Diagnosing Muscular Diseases or Myopathies

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Folder with a patient's medical history

Family history. This is used to find out the type of transmission (autosomal recessive, autosomal dominant, or X-linked form), taking into account the existence of sporadic mutations. 

In addition to the family history, it is important to understand the timing and progression of the disease (acute, sub-acute, or chronic progression), which muscles are affected, the relationship with exercise and the involvement of other organs such as the skin, eyes, heart, lungs, joints and central nervous system. It is also necessary to ascertain the possible consumption of illegal drugs and the habitual medication that the patient takes, especially statins or other drugs that are potentially toxic to the muscles, those that may produce direct toxicity, cause alterations in the immune system, or act as a trigger for a previously undetected muscular disease. 

Doctor raising the leg of a patient stretched

Physical exam. The aim of this is to look for the main muscular signs, but also to examine the other organs, since some of these may play a significant role in the disease. 

Tests to diagnose Muscular Diseases or Myopathies

If, after assessing the patient's medical history, as well as that of their family, and performing the physical exam, it is suspected that there is a myopathy present, either acquired or hereditary, certain complementary tests can be performed, such as: 

Blood collection tube

Study of muscle enzymes in the blood (CK, LDH and aldolase). These are enzymes that are mainly found in skeletal muscles and the heart, and in smaller amounts in the brain. If there are high values of muscle enzymes, it is advisable to rule out probable sporadic causes of these alterations; for example, if the patient has done intense physical exercise, has suffered trauma, has been given a vaccine, and so on, in the preceding days. In any case, it is always prudent to repeat the tests after 2-3 weeks to corroborate the analysis.

Seated person undergoing an electromyogram

Electromyogram. This is a test used to study the functioning of the nerves (peripheral nervous system) and muscles. The test essentially consists of recording, by means of special electrodes, the electrical currents that are formed in the nerves and muscles. It also makes it possible to study the neuromuscular junction. The electromyography is a safe, useful and simple test to perform, although it is a little uncomfortable.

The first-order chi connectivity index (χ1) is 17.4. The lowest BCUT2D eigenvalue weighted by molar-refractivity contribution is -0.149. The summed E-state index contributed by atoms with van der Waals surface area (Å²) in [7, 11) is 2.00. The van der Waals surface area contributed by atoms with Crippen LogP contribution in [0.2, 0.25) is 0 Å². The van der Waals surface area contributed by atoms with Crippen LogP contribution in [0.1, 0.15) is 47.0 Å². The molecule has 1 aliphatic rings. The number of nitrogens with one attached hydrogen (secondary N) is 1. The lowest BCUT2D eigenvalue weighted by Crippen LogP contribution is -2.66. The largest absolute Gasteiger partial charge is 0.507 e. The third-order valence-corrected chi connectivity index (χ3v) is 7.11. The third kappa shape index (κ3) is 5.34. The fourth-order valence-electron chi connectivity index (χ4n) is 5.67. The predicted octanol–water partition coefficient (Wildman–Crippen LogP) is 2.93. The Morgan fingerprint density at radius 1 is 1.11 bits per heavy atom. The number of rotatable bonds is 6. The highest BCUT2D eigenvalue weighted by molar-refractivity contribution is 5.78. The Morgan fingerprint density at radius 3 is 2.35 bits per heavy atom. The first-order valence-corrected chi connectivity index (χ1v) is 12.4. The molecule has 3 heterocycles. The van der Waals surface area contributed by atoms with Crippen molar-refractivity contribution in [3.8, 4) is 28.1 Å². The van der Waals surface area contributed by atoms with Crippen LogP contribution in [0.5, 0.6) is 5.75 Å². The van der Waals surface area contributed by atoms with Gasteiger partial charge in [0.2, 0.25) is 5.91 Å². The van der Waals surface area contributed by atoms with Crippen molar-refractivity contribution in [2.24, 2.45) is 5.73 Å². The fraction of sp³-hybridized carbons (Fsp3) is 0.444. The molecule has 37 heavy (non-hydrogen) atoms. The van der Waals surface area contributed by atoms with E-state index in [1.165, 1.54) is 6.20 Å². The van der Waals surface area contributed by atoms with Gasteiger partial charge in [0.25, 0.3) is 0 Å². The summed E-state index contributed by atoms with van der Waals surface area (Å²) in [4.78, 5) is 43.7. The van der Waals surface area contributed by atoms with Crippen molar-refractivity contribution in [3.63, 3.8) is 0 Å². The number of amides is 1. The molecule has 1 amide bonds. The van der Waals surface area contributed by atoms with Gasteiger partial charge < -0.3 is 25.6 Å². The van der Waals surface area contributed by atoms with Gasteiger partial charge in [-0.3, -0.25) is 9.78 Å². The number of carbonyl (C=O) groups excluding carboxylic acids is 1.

Magnetic Resonance Imaging or MRI machine

MRI. This is a useful imaging test for assessing all the muscles of the body, in the case of total body resonance, or the muscles of the shoulders and hips when limited to those muscle groups. It allows the presence of inflammation and muscular atrophy to be assessed. It also makes it possible to guide the muscle biopsy and assess a characteristic involvement pattern in the context of some myopathies. In some situations, it can even be used to help assess treatment response. The test is not painful and does not involve radiation, unlike a CT scan. Its disadvantage is that it takes a long time, sometimes an hour or more, and some people experience claustrophobia. 

Person being tested with ball in hand or forearm ischaemia test

Ischaemic Forearm Test. This test evaluates how capable the muscle is of getting energy from glucose. A venous catheter is placed in the forearm and the patient is asked to exercise (squeeze a ball with the hand) in an ischaemic situation (with a pressure cuff). Then the lactate and ammonium levels are compared to the basal levels. 

Torso with a syringe where a muscle or muscle biopsy is performed

Muscle and nerve biopsy. This is an invasive, but simple procedure that is performed in 20-30 minutes. The test is used to confirm the diagnosis of certain diseases, or to guide the diagnosis which is later confirmed through a genetic study. In most cases where vasculitis is suspected, a nerve and muscle biopsy can be diagnostic. 

DNA molecule or helix

Genetic study. In some cases this kind of study constitutes the first diagnostic link, for example, when there is clinical suspicion of Duchenne dystrophy, Steinert dystrophy, or facioscapulohumeral dystrophy, for example. On the other hand, in certain myopathies, genetic studies are the last to be carried out, once other diseases have been ruled out by means of muscular resonance and/or muscle biopsy. 

Substantiated information by:

Jose César Milisenda
Josep M. Grau Junyent
Sergio Prieto González

Published: 18 November 2020
Updated: 18 November 2020

The donations that can be done through this webpage are exclusively for the benefit of Hospital Clínic of Barcelona through Fundació Clínic per a la Recerca Biomèdica and not for BBVA Foundation, entity that collaborates with the project of PortalClínic.


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